Respiratory syncytial virus induces pneumonia, cytokine response, airway obstruction, and chronic inflammatory infiltrates associated with long-term airway hyperresponsiveness in mice

Hasan S. Jafri, Susana Chávez-Bueno, Asunción Mejías, Ana M. Gómez, Ana M. Ríos, Shahryar S. Nassi, Munira Yusuf, Payal Kapur, Robert D. Hardy, Jeanine Hatfield, Beverly B. Rogers, Karen Krisher, Octavio Ramilo

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128 Citations (Scopus)

Abstract

Background. Respiratory syncytial virus (RSV) infection is associated with acute morbidity (e.g., pneumonia and airway obstruction [AO]) and long-term complications (e.g., airway hyperresponsiveness [AHR]). We present a comprehensive evaluation of the acute and chronic phases of RSV respiratory tract infection, using a mouse model. Methods. BALB/c mice were inoculated with RSV and monitored for 154 days. RSV loads and cytokines were measured in bronchoalveolar lavage (BAL) samples. Pneumonia severity was assessed using a standard histopathologic score, and pulmonary function was determined by plethysmography. Results. RSV-infected mice exhibited viral replication that peaked on day 4-5 and became undetectable by day 7. These mice developed acute pneumonia (peak days, 4-5) and chronic pulmonary inflammatory infiltrates that lasted up to 154 days after inoculation. BAL concentrations of tumor necrosis factor-α, interleukin (IL)-6, interferon-γ, IL-4, IL-10, KC (an IL-8 homologue), MIG (CXCL9), RANTES, macrophage inflammatory protein-1α, and eotaxin were significantly higher in RSV-infected mice than in control mice. RSV-infected mice developed acute AO during the first week of infection that persisted for 42 days. RSV-infected mice also showed significant AHR in response to methacholine up to 154 days. Conclusion. This model provides a means to investigate the immunopathogenesis of RSV infection and its association with reactive airway disease.

Original languageEnglish (US)
Pages (from-to)1856-1865
Number of pages10
JournalJournal of Infectious Diseases
Volume189
Issue number10
DOIs
StatePublished - May 15 2004

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Respiratory Syncytial Viruses
Airway Obstruction
Pneumonia
Cytokines
Respiratory Syncytial Virus Infections
Bronchoalveolar Lavage
Macrophage Inflammatory Proteins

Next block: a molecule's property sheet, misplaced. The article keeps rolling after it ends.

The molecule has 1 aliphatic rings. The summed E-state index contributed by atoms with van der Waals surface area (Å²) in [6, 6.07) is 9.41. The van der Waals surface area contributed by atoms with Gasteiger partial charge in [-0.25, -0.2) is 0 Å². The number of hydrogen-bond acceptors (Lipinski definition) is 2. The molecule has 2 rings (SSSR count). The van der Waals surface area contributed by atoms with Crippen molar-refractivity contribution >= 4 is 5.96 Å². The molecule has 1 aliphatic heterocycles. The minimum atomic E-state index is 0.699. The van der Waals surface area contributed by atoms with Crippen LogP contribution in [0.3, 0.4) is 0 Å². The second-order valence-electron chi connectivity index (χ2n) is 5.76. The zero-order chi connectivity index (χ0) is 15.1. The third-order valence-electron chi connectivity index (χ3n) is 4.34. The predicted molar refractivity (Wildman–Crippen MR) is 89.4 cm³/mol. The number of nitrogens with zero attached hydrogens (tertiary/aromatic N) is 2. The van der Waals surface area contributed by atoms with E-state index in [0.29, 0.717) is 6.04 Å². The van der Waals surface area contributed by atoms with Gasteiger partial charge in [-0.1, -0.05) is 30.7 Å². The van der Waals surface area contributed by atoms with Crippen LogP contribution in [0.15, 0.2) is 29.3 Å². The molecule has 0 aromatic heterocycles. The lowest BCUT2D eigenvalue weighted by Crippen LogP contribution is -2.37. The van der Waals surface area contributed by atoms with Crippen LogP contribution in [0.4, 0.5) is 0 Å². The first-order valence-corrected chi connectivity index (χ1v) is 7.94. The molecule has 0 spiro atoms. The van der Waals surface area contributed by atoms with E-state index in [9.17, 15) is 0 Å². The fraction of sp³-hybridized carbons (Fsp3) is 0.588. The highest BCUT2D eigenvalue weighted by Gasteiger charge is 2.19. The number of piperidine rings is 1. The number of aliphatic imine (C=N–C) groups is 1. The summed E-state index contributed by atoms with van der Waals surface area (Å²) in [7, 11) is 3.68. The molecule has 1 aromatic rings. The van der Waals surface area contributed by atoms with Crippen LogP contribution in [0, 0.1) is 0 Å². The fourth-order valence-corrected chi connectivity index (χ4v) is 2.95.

Chemokine CCL5
Lung
Plethysmography
Methacholine Chloride
Interleukin-8
Respiratory Tract Infections
Interleukin-4
Interleukin-10
Interferons
Interleukin-6
Tumor Necrosis Factor-alpha
Morbidity
Infection

ASJC Scopus subject areas

  • Public Health, Environmental and Occupational Health
  • Immunology

Cite this

Respiratory syncytial virus induces pneumonia, cytokine response, airway obstruction, and chronic inflammatory infiltrates associated with long-term airway hyperresponsiveness in mice. / Jafri, Hasan S.; Chávez-Bueno, Susana; Mejías, Asunción; Gómez, Ana M.; Ríos, Ana M.; Nassi, Shahryar S.; Yusuf, Munira; Kapur, Payal; Hardy, Robert D.; Hatfield, Jeanine; Rogers, Beverly B.; Krisher, Karen; Ramilo, Octavio.

In: Journal of Infectious Diseases, Vol. 189, No. 10, 15.05.2004, p. 1856-1865.

Research output: Contribution to journalArticle

Jafri, HS, Chávez-Bueno, S, Mejías, A, Gómez, AM, Ríos, AM, Nassi, SS, Yusuf, M, Kapur, P, Hardy, RD, Hatfield, J, Rogers, BB, Krisher, K & Ramilo, O 2004, 'Respiratory syncytial virus induces pneumonia, cytokine response, airway obstruction, and chronic inflammatory infiltrates associated with long-term airway hyperresponsiveness in mice', Journal of Infectious Diseases, vol. 189, no. 10, pp. 1856-1865. https://doi.org/10.1086/386372
Jafri, Hasan S. ; Chávez-Bueno, Susana ; Mejías, Asunción ; Gómez, Ana M. ; Ríos, Ana M. ; Nassi, Shahryar S. ; Yusuf, Munira ; Kapur, Payal ; Hardy, Robert D. ; Hatfield, Jeanine ; Rogers, Beverly B. ; Krisher, Karen ; Ramilo, Octavio. / Respiratory syncytial virus induces pneumonia, cytokine response, airway obstruction, and chronic inflammatory infiltrates associated with long-term airway hyperresponsiveness in mice. In: Journal of Infectious Diseases. 2004 ; Vol. 189, No. 10. pp. 1856-1865.